Why I’m Sick of ‘Sex’
“Sex” gets boring.
Not sex itself. I love sex, but sex is, by definition, an act. It’s something we do, not something we brainstorm about at a pow-wow. I’m sick of sex dominating the public dialogue, always creeping into pop culture to make something “sexy,” “sensual” or “orgasmic.” Most of my life subscribes to none of those adjectives and I’m ready to consider the billions of topics that aren’t so trendy, but that reflect reality, where even if you have sex for an hour every day (lucky), 95% of your time is still free for drudgery.
Just logging onto Facebook gives a decent sample of our obsession with talking about sex. My newsfeed is filled with Cosmo, Bustle and Jezebel articles about the best ways to get off, like that’s the most urgent item on the national agenda. Recently, a story from The Tab went viral—contributing idiot William Lloyd penned a personal essay on why he doesn’t do cunnilingus, and the Internet exploded as even self-proclaimed “fuck bois” implied that Lloyd was a misogynist. A new reveal about hookups dots Thought Catalog or The Odyssey’s homepage every few minutes—I would know, I wrote a few of them. They’re constantly published because they make for awesome clickbait. People want to read about sex: why it’s good, why it’s bad, why it’s good and bad. Why did you tap on this headline?
As a theater critic, I go to a Broadway or off-Broadway show almost every week. I used to be excited whenever I climbed down the subway stairs en route to midtown, but now I know exactly what I’ll see performed: some variation on sexual angst. A woman sleeps with her husband’s best friend; a tapper in the ’30s rouses two hours of innuendos; a governess in the 19th-century crushes on her mistress; a few teenagers sing about how much they want to be touched, as they masturbate. All of the subjects are engaging, if a bit trite, and they should be explored. But after you’ve seen the same themes manipulated to fit new plots over and over, they become tiresome.
Even books, so sacrosanct with their printed pages that remind you of libraries, are wet and hot. Fifty Shades is obviously the abomination of our age, shaming great authors like Virginia Woolf, Erich Maria Remarque, Toni Morrison and Tony Kushner. The fact that I’ve met someone casually toting around a book about polyamory makes me feel things—not good things.
Some people say this pop-culture-inspired conversation raises “awareness” about “sex positivity,” but Cosmo’s sex tips are more likely to get you sent to the hospital than give you an “education.” Our sex culture is one of voyeurism. We want to hear about the most absurd, dramatic situations that can happen in coitus, but when push comes to shove, the U.S. is still home to a sexually repressed population. In fact, Millennials may be less freaky beneath the sheets than our parents (and that’s embarrassing). A Time article from May cited a study, which “found that millennials were likely to have had an average of about eight partners, while Boomers were more likely to have had 10 or 11.” This seems significant as is, but Time also came up with a separate survey that claimed “almost half of twenty somethings have not had sex at all in the last year.”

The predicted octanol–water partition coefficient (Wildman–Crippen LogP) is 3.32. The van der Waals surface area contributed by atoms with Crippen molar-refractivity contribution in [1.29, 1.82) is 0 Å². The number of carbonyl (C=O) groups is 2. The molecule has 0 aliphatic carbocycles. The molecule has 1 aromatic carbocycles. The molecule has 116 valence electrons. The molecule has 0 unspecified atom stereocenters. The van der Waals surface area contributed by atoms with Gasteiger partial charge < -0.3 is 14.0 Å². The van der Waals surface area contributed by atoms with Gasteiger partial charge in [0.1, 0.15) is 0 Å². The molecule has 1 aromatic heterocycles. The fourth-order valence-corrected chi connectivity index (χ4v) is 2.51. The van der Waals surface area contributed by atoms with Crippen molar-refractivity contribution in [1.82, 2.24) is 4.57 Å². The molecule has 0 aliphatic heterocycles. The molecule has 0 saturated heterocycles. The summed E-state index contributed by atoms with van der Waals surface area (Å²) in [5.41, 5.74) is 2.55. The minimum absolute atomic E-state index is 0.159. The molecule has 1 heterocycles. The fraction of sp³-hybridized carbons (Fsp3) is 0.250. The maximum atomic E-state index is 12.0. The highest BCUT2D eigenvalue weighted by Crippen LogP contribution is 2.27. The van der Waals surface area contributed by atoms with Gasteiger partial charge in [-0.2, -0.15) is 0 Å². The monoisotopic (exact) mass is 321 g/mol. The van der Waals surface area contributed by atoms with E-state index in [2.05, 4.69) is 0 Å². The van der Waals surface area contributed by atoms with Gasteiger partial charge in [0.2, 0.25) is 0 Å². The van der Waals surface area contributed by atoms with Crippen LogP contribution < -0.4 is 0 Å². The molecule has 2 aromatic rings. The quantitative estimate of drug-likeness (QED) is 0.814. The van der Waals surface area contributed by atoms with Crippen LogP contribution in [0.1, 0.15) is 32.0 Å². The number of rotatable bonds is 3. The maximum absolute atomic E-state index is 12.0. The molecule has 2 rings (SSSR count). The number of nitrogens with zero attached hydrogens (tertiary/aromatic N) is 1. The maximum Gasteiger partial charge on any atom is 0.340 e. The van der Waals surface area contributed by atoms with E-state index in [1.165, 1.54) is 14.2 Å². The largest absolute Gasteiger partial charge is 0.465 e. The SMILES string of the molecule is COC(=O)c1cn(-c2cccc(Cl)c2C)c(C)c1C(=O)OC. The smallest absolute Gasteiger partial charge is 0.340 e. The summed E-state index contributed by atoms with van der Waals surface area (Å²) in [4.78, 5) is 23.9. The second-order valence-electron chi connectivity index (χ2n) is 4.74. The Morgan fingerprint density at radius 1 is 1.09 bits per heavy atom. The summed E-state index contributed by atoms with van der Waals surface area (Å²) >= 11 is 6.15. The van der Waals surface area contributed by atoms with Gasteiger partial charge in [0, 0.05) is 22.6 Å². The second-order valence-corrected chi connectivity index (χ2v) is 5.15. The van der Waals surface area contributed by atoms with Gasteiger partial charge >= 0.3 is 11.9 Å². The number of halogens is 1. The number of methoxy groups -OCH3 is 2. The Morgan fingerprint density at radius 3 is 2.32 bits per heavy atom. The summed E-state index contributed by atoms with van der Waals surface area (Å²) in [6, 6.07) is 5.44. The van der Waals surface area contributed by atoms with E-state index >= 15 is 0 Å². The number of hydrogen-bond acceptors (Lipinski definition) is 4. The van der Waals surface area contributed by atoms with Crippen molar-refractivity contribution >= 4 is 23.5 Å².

I blame Kant (perhaps illogically—he was, after all, a philosopher in 18th-century Germany). I never liked Kant; I knew that he was inciting something dangerous when he advocated that his Enlightenment contemporaries “argue as much as you will, and about what you will, but obey.” He, and others like him, championed talking and not acting. And now that’s all we do: gab. Sex is apparently always on our minds, but seldom anywhere else.
This isn’t really a new problem. Critics have demonized pop culture’s promiscuity for decades. According to some, Elvis’ existence meant the end of civilization as they knew it. But with the Internet, there’s so much “sex” establishing a new normal. As consumers, we talk about sex because sex is what’s cool. It’s what trends; it’s what sells tickets. It’s what we know.
It’s a shame—paradoxically, we philosophize about our animal instincts. Sex isn’t rational, so it shouldn’t be rationalized. It also shouldn’t be the primary source of discussion in the media, and then on the street. Remember Friends, the TV show? I’m not saying that’s what my life looks like 24 hours a day, but it gets a whole lot closer than William Lloyd and Fifty Shades. Even Girls, which is supposedly the millennial version of Friends, has sex represented in nearly every scene. Had Lena Dunham’s writing been more honest, pre-graduation Shoshanna would have been crying about the midterm she had to turn in by midnight, not the boy who didn’t want to pop her cherry.
If I’m being frank, most of my time is spent either with friends or alone working. Not with an S.O., or a friend with benefits or even a date—definitely not with a boyfriend. The people, who are there for me, and the ones I truly care about, are those who grab Starbucks after class, or who go to Dig Inn for a quick catch-up on a Tuesday night, or who order Seamless and watch a documentary with me in my room. Sometimes, those people are romantic, but usually they’re just friends. Maybe I’m a naïve 20-year-old who’s awkwardly caught in a land where buds trump lovers, but that’s where I’m at.
I’m sick of “sex”—not of having sex, but of talking about it. I’d rather discuss things like Syria, or climate change, or the U.S.’ deteriorating education system. But if our entertainment—our talking points—must be about everyday life and the gossip that consumes it, can’t it at least portray who we are? I want to see me and my friends on stages, in pages and on screens, talking about our lives, our work, our dreams and our breakdowns. And if need be, show sex 5% of the time.
My point is this: let’s do it, but not constantly dwell on it.